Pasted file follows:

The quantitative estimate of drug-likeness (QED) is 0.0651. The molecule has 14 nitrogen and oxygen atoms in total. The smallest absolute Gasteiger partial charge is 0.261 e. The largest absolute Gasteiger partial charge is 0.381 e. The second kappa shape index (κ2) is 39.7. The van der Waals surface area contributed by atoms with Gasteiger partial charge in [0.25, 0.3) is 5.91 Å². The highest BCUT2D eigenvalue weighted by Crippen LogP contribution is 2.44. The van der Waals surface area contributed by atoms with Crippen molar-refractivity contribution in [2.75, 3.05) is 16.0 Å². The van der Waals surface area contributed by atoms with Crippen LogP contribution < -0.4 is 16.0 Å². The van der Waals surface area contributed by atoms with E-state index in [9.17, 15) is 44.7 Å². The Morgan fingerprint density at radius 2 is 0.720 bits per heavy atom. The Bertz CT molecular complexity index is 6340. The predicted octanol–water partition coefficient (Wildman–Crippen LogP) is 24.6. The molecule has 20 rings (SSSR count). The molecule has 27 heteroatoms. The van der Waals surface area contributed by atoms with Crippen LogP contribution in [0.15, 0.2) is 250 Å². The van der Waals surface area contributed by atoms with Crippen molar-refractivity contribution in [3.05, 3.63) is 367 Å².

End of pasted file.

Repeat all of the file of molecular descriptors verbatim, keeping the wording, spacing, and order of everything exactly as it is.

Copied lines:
The quantitative estimate of drug-likeness (QED) is 0.0651. The molecule has 14 nitrogen and oxygen atoms in total. The smallest absolute Gasteiger partial charge is 0.261 e. The largest absolute Gasteiger partial charge is 0.381 e. The second kappa shape index (κ2) is 39.7. The van der Waals surface area contributed by atoms with Gasteiger partial charge in [0.25, 0.3) is 5.91 Å². The highest BCUT2D eigenvalue weighted by Crippen LogP contribution is 2.44. The van der Waals surface area contributed by atoms with Crippen molar-refractivity contribution in [2.75, 3.05) is 16.0 Å². The van der Waals surface area contributed by atoms with Crippen LogP contribution < -0.4 is 16.0 Å². The van der Waals surface area contributed by atoms with E-state index in [9.17, 15) is 44.7 Å². The Morgan fingerprint density at radius 2 is 0.720 bits per heavy atom. The Bertz CT molecular complexity index is 6340. The predicted octanol–water partition coefficient (Wildman–Crippen LogP) is 24.6. The molecule has 20 rings (SSSR count). The molecule has 27 heteroatoms. The van der Waals surface area contributed by atoms with Crippen LogP contribution in [0.15, 0.2) is 250 Å². The van der Waals surface area contributed by atoms with Crippen molar-refractivity contribution in [3.05, 3.63) is 367 Å².